BM: What is your opinion about woman empowerment in Pakistan? Do you think that women are being provided with enough liberty and opportunities to work?
YS: Regarding the woman empowerment in Pakistan, I believe this is a long time coming. I am constantly inspired by the strength and resilience of Pakistani women like Sharmeen Obaid Chinoy & Malala Yousafzai. The APWA was founded in 1949 and so this movement has been a long time coming with the idea being there for over 60 years. There is so much potential to learn from such amazing and strong women like begum Ra’ana Liaquat Ali Khan, I feel that sometimes we need to look to our past mothers to find the strength and inspiration rather than the current trends of looking to the Bollywood’s and Hollywood’s. We do not get empowered by wearing more lipstick or shorter skirts and lower shirt lines, we get empowered by having inspiration from amazing women and doing our best to do the same. I truly pray that the women of Pakistan can find it in themselves to band together for a common sisterhood, a common good.
I also do not believe that the women of Pakistan, and most other places in the world for that matter, are provided with enough liberty and opportunity to work. It would be nice to see more equal opportunity and more professionalism in the workplace in Pakistan.
BM: How do you balance your personal and professional life?
YS: Balancing personal and professional life for any woman is always a challenge. We have so many demands on us at all times and rarely get time to just ‘be’. So, I think the key to balance lays in one’s perspective, we have to know when to put on those different ‘hats’ and be who we need to be for any given moment. We always have to have the insight to know when some things are taking over others and keep a rigorous set of check and balances to keep us entered and focused. This is what works for me, I’m sure many women may feel the same.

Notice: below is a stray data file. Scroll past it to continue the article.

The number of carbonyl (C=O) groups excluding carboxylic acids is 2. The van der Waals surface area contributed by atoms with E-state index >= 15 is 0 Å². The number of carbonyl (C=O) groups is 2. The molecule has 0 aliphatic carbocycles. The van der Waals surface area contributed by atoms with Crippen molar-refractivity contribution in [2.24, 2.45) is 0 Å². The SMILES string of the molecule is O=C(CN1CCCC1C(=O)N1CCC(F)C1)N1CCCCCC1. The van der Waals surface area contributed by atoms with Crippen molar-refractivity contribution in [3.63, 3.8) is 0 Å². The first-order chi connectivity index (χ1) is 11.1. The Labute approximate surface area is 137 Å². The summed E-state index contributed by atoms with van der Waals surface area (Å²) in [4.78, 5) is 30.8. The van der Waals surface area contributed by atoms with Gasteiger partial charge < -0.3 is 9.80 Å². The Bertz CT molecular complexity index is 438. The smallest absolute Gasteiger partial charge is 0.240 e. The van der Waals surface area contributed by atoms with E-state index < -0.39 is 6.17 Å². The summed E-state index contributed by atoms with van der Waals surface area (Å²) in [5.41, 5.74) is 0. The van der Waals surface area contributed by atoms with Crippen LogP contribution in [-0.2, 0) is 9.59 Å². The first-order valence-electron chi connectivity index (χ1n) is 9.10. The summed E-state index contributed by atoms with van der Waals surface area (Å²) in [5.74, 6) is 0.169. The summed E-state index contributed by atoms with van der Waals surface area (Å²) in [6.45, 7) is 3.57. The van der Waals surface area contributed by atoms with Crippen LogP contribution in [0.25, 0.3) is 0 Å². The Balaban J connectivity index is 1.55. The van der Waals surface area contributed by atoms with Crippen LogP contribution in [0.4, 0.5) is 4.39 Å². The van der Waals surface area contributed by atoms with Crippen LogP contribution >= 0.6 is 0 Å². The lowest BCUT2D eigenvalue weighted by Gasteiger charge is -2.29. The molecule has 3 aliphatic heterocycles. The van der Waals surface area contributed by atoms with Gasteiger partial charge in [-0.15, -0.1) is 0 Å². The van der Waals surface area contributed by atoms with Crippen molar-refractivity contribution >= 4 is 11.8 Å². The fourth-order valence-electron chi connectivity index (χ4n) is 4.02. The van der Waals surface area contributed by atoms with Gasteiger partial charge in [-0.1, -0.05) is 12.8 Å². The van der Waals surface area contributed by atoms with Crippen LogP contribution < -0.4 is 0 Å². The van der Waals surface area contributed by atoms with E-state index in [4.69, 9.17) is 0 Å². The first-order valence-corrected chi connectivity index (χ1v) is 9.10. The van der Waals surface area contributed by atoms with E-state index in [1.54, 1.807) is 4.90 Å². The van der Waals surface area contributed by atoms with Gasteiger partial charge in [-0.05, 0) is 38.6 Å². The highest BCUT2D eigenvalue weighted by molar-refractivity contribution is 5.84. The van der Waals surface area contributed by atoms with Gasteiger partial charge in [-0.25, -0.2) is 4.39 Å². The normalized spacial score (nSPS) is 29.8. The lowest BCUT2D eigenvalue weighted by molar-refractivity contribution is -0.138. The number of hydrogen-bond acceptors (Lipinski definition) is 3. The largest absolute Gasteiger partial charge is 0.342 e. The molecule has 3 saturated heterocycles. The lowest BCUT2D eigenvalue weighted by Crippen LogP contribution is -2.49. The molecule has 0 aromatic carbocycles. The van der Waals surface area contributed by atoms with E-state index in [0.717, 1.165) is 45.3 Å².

BM: What more is there to expect from SAI in the upcoming future?
YS: I think there is so much more to expect. We are working hard to take SAI to the next level in the aviation industry. We want to be a symbol for Pakistan, a symbol of pride and integrity, a symbol of fairness and justice and most importantly respect.
BM: How is SAI empowering women? What is the percentage of working women in your airline and how do you empower your cabin crew to make them comfortable?
YS: I think SAI empowers women in many ways. One can be through providing equal opportunities to participate in company events, another is through our constant re-evaluation and changing of policy to try and incorporate maternity leaves for those who are expecting children. The percentage of women working in Shaheen Air International is 25%. We empower cabin crew and make them feel comfortable by giving them equal career opportunities as women.
BM: Being a part of the family business, have you ever thought about going ahead with your own brand or firm?
YS: Of Course! I have thought of this, and it is something that is always on my mind; exploring. My dream is to one day open a wellness center where people can come from all walks of life, and have all the resources they need to understand their health (mental, physical, emotional, and spiritual) and find out what they need to optimize their quality of life.